Network Associates' updated intrusion detection software protects corporate servers by securing Web and file servers, according to the company.
Due to ship by month's end, CyberCop 3.0 is intrusion detection software that protects corporate servers by securing Web and file servers through an automated process of detection and response, the company said. The software can be used to strengthen the potency of existing firewalls, according to Network Associates.
The new server runs on Microsoft Windows NT and Sun Microsystems Solaris operating systems.
If an unauthorized user attempts to modify content, a feature of the software alerts the administrator and kicks the intruder off, while allowing authorized individuals to edit and change content files.
The Watchdog-in-a-Box technology detects and attacks tampering, such as illegal privilege escalation, illegal Web site content modification, and illegal logins.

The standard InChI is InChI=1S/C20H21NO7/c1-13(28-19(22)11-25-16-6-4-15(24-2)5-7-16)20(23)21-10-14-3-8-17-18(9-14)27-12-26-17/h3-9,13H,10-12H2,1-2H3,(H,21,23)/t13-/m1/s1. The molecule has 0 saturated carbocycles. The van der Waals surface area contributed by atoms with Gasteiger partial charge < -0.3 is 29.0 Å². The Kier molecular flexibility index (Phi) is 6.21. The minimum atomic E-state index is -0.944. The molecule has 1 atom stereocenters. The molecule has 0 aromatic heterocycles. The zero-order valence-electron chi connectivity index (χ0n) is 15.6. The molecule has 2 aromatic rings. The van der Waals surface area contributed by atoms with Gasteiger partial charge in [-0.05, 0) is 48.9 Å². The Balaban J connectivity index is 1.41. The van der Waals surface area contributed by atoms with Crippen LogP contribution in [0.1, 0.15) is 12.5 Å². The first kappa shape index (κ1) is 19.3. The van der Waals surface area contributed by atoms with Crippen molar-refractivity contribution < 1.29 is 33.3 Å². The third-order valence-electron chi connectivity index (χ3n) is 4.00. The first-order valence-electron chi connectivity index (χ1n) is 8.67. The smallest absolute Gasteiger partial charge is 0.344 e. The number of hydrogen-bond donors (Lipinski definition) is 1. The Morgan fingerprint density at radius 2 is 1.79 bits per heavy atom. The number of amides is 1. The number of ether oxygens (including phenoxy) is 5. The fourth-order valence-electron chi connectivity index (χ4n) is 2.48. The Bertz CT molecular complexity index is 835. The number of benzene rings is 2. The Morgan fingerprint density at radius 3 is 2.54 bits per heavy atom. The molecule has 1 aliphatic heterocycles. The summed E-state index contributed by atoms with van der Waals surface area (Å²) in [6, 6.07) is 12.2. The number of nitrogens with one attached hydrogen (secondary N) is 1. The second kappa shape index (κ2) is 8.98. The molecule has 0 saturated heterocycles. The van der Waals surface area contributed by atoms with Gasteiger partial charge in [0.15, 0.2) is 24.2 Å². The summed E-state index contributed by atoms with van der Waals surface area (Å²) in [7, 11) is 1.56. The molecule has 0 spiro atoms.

With the automated response feature, intruder actions trigger automated responses, based on the system administrator's specifications, such as terminating offending processes, terminating offending login connections, and disabling offending accounts.
Audit trail query and reporting features investigate security breaches, suspicious user activity, policy violation, and resource utilization, providing a record of when misuse is detected.
Company executives said that as security threats continue to grow, Network Associates is aiming to provide integrated systems for protecting corporations from malicious intruders.
"With CyberCop Server's prevention, detection, and response features, corporations have the most effective solution for Internet Security management available today," Gene Hodges, vice president of marketing for the Santa Clara, California-based company, said in a statement.
Network Associates said it will ship the new server as part of its CyberCop Intrusion Protection suite, which also consists of CyberCop Scanner, a risk assessment tool, priced at $15 per user for 1,000 seats.
Network Associates was created by last year's merger between McAfee and Network General, a network management firm.